‘Brexit bond’ pays 3% if you guess what the pound will do
The mutual has unveiled two versions of its ‘Brexit bond’ allowing savers to bet whether the pound will be stronger or weaker on the day the UK is officially due to exit the EU (29 March 2019) than it was on 28 March 2017, the day before Article 50 was triggered.
Both versions of the product offer a guaranteed 1%, plus a potential 2% bonus at the end of the fixed term, which ends on 2 May.
The benchmark used is the pound/euro exchange rate published by the Bank of England on 28 March, which was £1 to €1.1535.
The Brexit Optimist bond is for savers who expect the pound to strengthen against the euro, while the Brexit Pessimist bond is for those who expect the pound to weaken against the euro.
No partial withdrawals or closures are allowed before the maturity date and there’s a minimum £10,000 investment level (up to a maximum £150,000).
Family Building Society confirms that if the UK has not left the EU by 29 March 2019, it will still use the 29 March 2019 date for determining whether the 2% bonus interest is paid.
Director of business development, Keith Barber, said: “This is a unique opportunity for savers to vote with their wallet on their view of the post-Brexit landscape. Of course we live in an uncertain world and there are many other things that affect the Pound:Euro exchange rate, not just the Brexit negotiations. Irrespective of how savers voted in the referendum in June 2016, they now have a further opportunity to express their views of Brexit and how it may benefit their savings.”
How good is the Brexit bond?
This is an “inviting offer” for savers fully behind or against Brexit, according to Rachel Springall, finance expert at data site Moneyfacts: “ Even if the wrong choice is made, savers are guaranteed to get back their original investment plus 1% interest for tying up cash until May 2019. If a saver chooses the right option, and the currency performs as they predicted, they can earn a decent amount of interest.”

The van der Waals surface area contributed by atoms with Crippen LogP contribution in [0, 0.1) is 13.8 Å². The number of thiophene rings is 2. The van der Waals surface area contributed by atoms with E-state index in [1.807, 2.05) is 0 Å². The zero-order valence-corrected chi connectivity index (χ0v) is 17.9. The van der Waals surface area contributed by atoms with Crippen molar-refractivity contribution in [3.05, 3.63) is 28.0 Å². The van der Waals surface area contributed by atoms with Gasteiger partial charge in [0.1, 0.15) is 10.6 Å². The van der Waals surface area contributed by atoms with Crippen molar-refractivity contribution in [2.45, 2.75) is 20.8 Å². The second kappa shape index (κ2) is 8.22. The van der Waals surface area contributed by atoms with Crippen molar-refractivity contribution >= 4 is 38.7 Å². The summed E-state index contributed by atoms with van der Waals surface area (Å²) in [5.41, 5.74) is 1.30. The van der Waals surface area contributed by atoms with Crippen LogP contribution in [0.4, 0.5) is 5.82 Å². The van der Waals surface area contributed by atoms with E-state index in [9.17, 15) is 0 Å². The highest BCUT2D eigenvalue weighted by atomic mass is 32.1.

The current best rate on a two-year fixed bond comes from Al Rayan Bank, with a 2.00% ‘expected’ profit rate, followed by Secure Trust Bank paying 1.85%, both of which require a much lower £1,000 deposit.
Springall said: “A standard fixed rate account will guarantee a return for a savers investment, so providers need to weigh up how much comes into the business and for how long. This is why attractive accounts can hit their subscription level quickly and why the range can be withdrawn without much notice to new investments.
“An alternative way to offer decent returns to a proportion of savers would be to pay a bonus or prize fund for the deposit. Throughout many years Premium Bonds have been very popular for this reason, as the deposit is not at risk and the prize could be lucrative. Halifax also offers a prize draw for savers and Family Building Society currently sell a Windfall Bond.
“At a time when interest rates on cash savings are low, these potential gains are likely to attract savers looking to use their cash a bit differently.”